Is The Communist Manifesto Misunderstood?

 

In college, I was surprised when an honest and charitable philosophy professor I very much admired claimed that Karl Marx is misunderstood. Marx would not have supported communism as we have known it, he told me. What was seen at the hands of Lenin, Stalin, Mao, or even Gorbachev was not communism as Marx envisioned it.

Next week, Ubisoft will release the next grand episode in its popular series of historical playgrounds, Assassin’s Creed: Syndicate. Because the overarching theme of the Assassin’s Creed series (about as philosophically consistent as Star Wars) is a conflict between the freedom-loving Assassins and conspiring Templar oppressors, the game’s setting in Victorian London will emphasize struggles for power among the classes of industrial British society.

Is my professor’s claim about Karl Marx and his Communist Manifesto just the same dangerous delusion that has made forced redistribution of property and flattening of culture the foundation of the Democratic Party? Or were the published ideas of Marx distorted and misapplied by people who wanted communism to be something fundamentally different?

What should students learn about Karl Marx, Friedrich Engels, and the The Communist Manifesto? Is that the true origin of communism?

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  1. Jordan Wiegand Inactive
    Jordan Wiegand
    @Jordan

    Could be Anyone: The reason why there is a confusion is because the Left uses the two words interchangeable and that confuses those arguing against it. I do agree that Marx was a fool and in particularly a lethal one.

    Marx’s thought has little resemblance to what passes for Marxism.  At least Classical Marxism is observably inconsistent and deeply flawed.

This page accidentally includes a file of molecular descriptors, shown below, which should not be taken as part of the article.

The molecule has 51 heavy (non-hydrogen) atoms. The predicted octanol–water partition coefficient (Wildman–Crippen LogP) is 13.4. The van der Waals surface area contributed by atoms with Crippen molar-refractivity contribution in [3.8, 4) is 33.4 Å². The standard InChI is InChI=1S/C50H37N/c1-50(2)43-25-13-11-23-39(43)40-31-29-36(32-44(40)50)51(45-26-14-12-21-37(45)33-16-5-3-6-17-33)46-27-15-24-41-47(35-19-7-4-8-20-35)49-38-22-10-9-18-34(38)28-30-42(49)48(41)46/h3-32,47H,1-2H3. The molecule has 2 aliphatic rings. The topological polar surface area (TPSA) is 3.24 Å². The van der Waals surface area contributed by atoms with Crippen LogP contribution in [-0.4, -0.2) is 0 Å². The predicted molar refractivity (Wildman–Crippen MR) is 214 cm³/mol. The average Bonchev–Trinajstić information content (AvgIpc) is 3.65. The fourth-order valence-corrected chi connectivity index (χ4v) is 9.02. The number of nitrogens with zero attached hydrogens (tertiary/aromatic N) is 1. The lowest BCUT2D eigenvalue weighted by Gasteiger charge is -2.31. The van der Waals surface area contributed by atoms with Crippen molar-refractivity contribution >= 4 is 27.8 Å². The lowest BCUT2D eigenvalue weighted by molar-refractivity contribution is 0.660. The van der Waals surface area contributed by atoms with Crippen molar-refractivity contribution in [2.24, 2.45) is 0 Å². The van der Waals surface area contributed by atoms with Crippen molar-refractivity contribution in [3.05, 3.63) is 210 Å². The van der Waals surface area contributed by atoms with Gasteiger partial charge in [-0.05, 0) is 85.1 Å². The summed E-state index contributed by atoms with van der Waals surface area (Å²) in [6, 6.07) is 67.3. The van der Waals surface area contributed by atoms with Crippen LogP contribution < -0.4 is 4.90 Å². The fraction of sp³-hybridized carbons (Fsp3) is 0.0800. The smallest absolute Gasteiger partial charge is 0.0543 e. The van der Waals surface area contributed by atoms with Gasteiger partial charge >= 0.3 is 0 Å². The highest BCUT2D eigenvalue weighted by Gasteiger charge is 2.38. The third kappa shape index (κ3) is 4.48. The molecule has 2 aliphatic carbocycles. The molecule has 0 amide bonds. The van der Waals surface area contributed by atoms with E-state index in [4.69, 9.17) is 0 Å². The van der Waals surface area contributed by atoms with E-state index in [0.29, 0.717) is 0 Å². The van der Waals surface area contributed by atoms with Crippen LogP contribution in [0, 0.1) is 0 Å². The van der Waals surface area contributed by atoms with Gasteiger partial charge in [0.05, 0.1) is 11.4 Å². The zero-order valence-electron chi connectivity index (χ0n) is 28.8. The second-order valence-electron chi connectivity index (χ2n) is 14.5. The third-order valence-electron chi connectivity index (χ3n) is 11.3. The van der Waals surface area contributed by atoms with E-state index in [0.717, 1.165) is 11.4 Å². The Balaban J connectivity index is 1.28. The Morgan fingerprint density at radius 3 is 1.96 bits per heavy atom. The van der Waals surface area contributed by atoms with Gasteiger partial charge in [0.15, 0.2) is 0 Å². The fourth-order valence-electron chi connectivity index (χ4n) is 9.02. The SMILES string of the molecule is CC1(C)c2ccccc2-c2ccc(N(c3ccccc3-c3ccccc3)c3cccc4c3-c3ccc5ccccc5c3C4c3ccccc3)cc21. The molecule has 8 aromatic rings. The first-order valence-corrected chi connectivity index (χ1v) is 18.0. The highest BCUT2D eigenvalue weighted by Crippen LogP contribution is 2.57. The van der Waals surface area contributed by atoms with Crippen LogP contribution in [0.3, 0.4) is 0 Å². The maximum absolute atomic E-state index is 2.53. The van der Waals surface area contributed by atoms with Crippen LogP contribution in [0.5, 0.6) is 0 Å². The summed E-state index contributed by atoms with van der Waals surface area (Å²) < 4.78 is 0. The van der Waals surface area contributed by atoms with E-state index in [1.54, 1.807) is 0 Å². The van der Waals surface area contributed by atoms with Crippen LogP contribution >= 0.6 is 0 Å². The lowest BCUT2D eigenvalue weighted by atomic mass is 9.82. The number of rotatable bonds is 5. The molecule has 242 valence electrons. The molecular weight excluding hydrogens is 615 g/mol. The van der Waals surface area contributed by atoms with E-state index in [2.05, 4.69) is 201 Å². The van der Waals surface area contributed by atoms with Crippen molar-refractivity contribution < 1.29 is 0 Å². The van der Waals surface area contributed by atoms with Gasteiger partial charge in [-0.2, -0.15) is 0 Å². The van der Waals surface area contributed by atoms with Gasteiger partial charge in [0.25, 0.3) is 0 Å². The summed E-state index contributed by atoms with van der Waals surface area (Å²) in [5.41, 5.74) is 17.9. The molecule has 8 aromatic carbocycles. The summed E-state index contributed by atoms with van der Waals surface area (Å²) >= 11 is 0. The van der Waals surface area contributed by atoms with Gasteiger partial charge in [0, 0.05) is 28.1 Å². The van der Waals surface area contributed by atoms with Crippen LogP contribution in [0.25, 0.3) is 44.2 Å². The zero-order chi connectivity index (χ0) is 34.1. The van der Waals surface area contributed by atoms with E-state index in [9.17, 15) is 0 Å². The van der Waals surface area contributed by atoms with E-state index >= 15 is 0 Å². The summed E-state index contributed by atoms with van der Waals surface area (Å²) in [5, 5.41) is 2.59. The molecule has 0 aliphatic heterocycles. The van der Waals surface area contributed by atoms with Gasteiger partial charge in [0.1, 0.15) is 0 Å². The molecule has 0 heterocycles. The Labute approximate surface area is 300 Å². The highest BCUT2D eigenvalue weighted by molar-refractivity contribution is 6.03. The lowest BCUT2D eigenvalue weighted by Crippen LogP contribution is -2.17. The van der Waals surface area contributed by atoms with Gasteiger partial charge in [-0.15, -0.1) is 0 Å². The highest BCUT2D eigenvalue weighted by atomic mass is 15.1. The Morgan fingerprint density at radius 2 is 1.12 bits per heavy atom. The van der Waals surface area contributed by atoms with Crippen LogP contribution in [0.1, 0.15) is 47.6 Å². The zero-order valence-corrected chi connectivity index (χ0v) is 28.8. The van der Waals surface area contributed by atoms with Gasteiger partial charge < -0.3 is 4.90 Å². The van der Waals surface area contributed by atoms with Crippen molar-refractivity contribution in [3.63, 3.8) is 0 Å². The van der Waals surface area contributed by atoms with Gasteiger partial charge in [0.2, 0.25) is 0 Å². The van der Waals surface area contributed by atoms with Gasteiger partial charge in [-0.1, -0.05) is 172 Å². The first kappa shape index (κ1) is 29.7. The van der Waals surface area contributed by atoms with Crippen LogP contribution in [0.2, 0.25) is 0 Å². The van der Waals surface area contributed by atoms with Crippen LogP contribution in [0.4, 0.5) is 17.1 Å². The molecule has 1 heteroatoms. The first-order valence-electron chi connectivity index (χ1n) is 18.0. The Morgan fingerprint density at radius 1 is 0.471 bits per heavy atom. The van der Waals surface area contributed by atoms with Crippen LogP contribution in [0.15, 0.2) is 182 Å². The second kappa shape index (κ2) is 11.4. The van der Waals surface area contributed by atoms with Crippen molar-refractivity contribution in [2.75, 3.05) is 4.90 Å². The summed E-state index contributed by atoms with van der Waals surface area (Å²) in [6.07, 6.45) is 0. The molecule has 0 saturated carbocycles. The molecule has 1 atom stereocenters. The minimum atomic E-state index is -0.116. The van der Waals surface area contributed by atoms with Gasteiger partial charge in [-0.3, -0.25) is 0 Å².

The later disciples who called themselves Marxist didn’t bother fixing the foundational problems within Marxism, but turned the bad assumptions of Classical Marxism into what passes for the metaphysics of the new version.

    • #31
  2. Jennifer Johnson Inactive
    Jennifer Johnson
    @JenniferJohnson

    Could be Anyone: Our humanity (rationality; what differs us from other animals) does not matter to them at all, only the results of what they want does. This collective has dozens of names. Proletariat, 99%, working class, etc. are all different names to create some illusory perfect class that is a victim but also the majority at the same time and what they want is “good”.

    Maybe I’m getting Marx mixed up with Marxists, but I’ve done some reading at Marxists.org, and it seems to me Marx did did care about the individual, at least superficially. I’ve seen references to “the new man,” and the worker’s paradise they were trying to create for him. This superficial care for the individual also explains the Marxist push for “free love.” It was an attempt to free people from the limitations of traditional morality. At least, that’s how I read it.

    I’ve never seen this point mentioned when conservatives/libertarians talk about Marx/Marxism: it is how they defined “freedom,” and how seductive that idea of freedom was. When we talk about those ideas, we always talk about the tyrannical role of the state, but Marxists don’t view it that way at all. They frame their ideas around freedom, and I think we overlook this when discussing Marx and Marxism.

    • #32
  3. James Of England Moderator
    James Of England
    @JamesOfEngland

    Frank Soto:This is a long topic.

    It is true that Marx never directly says what the post revolution world will exactly look like. So it isn’t unreasonable for someone to claim he pictured something different than 20th century communism.

    However, I would suggest that his critiques of capitalism reveal a great deal about what his preferred economic system would look like.

    When Marx talks about specific ways in which capitalism is wasteful of resources, he is telling us that his system would not be wasteful in those ways.

    When taken all together, he lays out an economy that must be every bit as authoritarian as real world communism turned out to be.